September 21, 2020
A crowd of about 50 people on Monday gathered outside Sen. Cory Gardner’s office in downtown Denver to demand a vacancy on the U.S. Supreme Court remain open until after the Nov. 3 presidential election or inauguration in January.
The vacancy was created by the death of Supreme Court Justice Ruth Bader Ginsburg on Friday. Ginsburg, who served in the United States’ highest court for 27 years, died in her Washington D.C. home from complications related to pancreatic cancer. She was 87.
Within hours of Ginsburg’s death, Senate Majority Leader Mitch McConnell vowed Republicans will vote to fill the Supreme Court vacancy but didn’t specify when. On Monday, President Donald Trump said he would announce his nomination for Ginsburg’s replacement by the end of the week. And late in the day, after the protest at his office, Gardner, a Republican and Colorado’s junior senator, who is campaigning for reelection, announced that he would “vote to confirm” a “qualified” nominee to fill the vacancy during an election year. U.S. Senate members, including Gardner, resumed work in Washington D.C. on Monday.
“When a President exercises constitutional authority to nominate a judge for the Supreme Court vacancy, the Senate must decide how to best fulfill its constitutional duty of advice and consent,” said Gardner, in a statement. “I have and will continue to support judicial nominees who will protect our Constitution, not legislate from the bench, and uphold the law. Should a qualified nominee who meets this criteria be put forward, I will vote to confirm.”
After the death of Justice Antonin Scalia in 2016, Republicans, including Gardner, refused to vote on then-President Barack Obama’s Supreme Court nominee, Merrick Garland, until President Trump took office and named Neil Gorsuch to the Supreme Court.
“Republicans were adamant that the American people should have a say, and that no replacement should be nominated or voted on before the next election, or before the next inauguration,” said Kevin Amirehsani, who helped organize the event at Gardner’s office on Monday.
“Senator Cory Gardner, we are demanding that you and your Republican colleagues stick to your word,” said Amirehsani, who works as a tax policy analyst for Colorado’s state government, according to his Twitter account, but helped organize the event independent of his official role.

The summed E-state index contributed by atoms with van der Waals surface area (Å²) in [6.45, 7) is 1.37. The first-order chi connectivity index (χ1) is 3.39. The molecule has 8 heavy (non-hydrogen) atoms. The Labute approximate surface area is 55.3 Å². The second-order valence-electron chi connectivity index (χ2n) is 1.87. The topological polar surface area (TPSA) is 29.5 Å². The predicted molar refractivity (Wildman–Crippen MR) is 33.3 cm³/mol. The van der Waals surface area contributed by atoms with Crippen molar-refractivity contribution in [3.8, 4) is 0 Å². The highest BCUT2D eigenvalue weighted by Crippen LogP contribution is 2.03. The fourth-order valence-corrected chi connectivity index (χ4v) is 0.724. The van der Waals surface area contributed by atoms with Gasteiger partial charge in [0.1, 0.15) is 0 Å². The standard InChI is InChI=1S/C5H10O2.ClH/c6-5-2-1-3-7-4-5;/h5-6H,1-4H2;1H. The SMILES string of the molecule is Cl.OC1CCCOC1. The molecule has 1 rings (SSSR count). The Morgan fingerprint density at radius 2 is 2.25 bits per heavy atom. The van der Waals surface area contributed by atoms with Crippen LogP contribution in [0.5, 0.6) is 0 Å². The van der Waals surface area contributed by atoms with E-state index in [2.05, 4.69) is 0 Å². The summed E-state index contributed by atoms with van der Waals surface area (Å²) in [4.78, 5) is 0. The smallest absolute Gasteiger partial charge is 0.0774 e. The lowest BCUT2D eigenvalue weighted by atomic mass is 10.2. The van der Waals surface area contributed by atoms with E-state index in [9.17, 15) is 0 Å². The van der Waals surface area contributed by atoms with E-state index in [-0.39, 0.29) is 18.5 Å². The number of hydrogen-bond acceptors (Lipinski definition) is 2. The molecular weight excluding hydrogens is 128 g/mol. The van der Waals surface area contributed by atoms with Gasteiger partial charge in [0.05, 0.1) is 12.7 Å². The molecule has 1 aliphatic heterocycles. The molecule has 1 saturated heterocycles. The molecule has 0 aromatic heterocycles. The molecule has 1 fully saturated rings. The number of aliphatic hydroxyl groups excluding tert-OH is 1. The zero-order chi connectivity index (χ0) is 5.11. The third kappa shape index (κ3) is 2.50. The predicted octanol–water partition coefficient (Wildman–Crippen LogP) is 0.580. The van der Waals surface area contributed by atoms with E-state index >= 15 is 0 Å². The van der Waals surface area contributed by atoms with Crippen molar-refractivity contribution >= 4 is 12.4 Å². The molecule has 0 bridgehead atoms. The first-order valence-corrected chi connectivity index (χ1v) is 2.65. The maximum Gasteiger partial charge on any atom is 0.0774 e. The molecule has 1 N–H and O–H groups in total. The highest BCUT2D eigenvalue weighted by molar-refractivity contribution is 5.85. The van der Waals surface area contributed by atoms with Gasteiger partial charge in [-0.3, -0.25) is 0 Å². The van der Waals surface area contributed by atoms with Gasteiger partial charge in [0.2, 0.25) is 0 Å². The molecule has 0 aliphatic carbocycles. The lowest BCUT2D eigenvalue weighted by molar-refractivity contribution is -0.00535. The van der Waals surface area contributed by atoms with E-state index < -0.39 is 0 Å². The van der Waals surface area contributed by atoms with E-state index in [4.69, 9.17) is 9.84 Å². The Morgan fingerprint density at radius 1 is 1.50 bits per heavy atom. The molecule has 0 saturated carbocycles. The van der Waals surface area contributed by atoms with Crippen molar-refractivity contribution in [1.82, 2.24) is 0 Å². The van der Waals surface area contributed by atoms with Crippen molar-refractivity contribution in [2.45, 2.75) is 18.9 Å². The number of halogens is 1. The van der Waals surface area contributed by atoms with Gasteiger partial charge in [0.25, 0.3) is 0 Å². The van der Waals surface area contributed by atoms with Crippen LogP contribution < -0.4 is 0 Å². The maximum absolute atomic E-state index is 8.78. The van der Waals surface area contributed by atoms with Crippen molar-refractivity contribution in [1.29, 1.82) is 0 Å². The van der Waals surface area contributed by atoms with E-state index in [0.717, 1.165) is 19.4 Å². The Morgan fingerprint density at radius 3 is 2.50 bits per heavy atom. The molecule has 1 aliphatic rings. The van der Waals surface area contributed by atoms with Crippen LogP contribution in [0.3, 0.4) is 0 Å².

Following the death of Scalia in 2016, Gardner stressed that the election was “too soon” and the stakes were “too high” to vote on the next Supreme Court justice.
“The American people deserve a role in this process, as the next Supreme Court Justice will influence the direction of this country for years to come,” Gardner said in 2016. “The next president of the United States should have the opportunity to fill the vacancy on the Supreme Court.”
During a candidate debate on Saturday, hosted by Club 20, Gardner dodged a question about whether he stands by his previous statement in 2016.
“We need to make sure that we are giving time for personal reflection on this loss of an American icon,” Gardner said during the live forum. “I hope that before the politics begins, there will be plenty of time for that, that we have some time for this country to reflect on the legacy of a great woman who led our nation’s highest court, and the work that she has done for this nation, whether you agree or not.”
Steve Durgan, who has lived in Denver for more than 30 years, said he attended the event on Monday because of how much is at stake in the 2020 elections. He said that even though he was anticipating Ginsburg’s death, it still hit him like a “brick to the gut.”
“It’s like more bad news stacked on more bad news,” Durgan said as he stood in the crowd gathered in front of Gardner’s office.
During the event on Monday, speakers criticized Gardner for not hosting a town hall meeting for over two years and for his unwillingness to engage directly with his constituents.
“I have been working on reproductive rights in Colorado for as long as Cory Gardner has been a senator,” said Justine Sandoval, statewide engagement manager for Cobalt, a reproductive rights organization. “And in that time, I’ve spent most of my time chasing him around to hold him accountable. Because what he says and what he does are quite often not the same thing.”
Tay Anderson, a Denver Public School Board director who helped organize Monday’s event, said that he will travel to Washington, D.C., with 30 other Colorado organizers and activists in October to speak with Gardner face to face.
“We shouldn’t have to travel over 1,000 miles in order to hear anything from our United States senator,” Anderson said. “But if we have to, we will. And so Cory, we will see you in 24 days.”
Democracy functions only when people have access to reliable information about government and society. Colorado Newsline’s mission is to be a trusted source of such information. Newsline is nonprofit, nonpartisan and independent, and it provides fair and accurate reporting on politics, policy and other stories of interest to Colorado readers